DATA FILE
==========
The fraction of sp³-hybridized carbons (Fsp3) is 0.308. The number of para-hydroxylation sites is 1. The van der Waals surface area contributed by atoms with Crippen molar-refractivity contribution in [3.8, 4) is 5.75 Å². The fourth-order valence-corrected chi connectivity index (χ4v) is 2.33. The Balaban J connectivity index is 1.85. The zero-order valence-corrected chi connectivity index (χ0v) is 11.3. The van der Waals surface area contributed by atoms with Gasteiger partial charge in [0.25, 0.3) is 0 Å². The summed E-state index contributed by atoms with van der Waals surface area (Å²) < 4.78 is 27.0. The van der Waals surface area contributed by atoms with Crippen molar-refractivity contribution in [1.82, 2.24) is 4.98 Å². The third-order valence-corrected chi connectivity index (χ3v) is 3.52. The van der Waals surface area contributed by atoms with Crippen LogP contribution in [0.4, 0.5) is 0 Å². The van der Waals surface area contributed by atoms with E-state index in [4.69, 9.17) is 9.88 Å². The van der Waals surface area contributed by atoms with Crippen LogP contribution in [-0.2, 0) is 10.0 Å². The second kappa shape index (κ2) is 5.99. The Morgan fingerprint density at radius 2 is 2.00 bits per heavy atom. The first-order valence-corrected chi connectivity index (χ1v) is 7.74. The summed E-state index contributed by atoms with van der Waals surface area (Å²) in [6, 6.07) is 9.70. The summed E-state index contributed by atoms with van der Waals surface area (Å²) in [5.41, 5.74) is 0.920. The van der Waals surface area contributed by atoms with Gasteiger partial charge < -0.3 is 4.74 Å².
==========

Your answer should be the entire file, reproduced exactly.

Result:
The fraction of sp³-hybridized carbons (Fsp3) is 0.308. The number of para-hydroxylation sites is 1. The van der Waals surface area contributed by atoms with Crippen molar-refractivity contribution in [3.8, 4) is 5.75 Å². The fourth-order valence-corrected chi connectivity index (χ4v) is 2.33. The Balaban J connectivity index is 1.85. The zero-order valence-corrected chi connectivity index (χ0v) is 11.3. The van der Waals surface area contributed by atoms with Gasteiger partial charge in [0.25, 0.3) is 0 Å². The summed E-state index contributed by atoms with van der Waals surface area (Å²) < 4.78 is 27.0. The van der Waals surface area contributed by atoms with Crippen molar-refractivity contribution in [1.82, 2.24) is 4.98 Å². The third-order valence-corrected chi connectivity index (χ3v) is 3.52. The van der Waals surface area contributed by atoms with Crippen LogP contribution in [0.4, 0.5) is 0 Å². The van der Waals surface area contributed by atoms with E-state index in [4.69, 9.17) is 9.88 Å². The van der Waals surface area contributed by atoms with Crippen LogP contribution in [-0.2, 0) is 10.0 Å². The second kappa shape index (κ2) is 5.99. The Morgan fingerprint density at radius 2 is 2.00 bits per heavy atom. The first-order valence-corrected chi connectivity index (χ1v) is 7.74. The summed E-state index contributed by atoms with van der Waals surface area (Å²) in [6, 6.07) is 9.70. The summed E-state index contributed by atoms with van der Waals surface area (Å²) in [5.41, 5.74) is 0.920. The van der Waals surface area contributed by atoms with Gasteiger partial charge < -0.3 is 4.74 Å².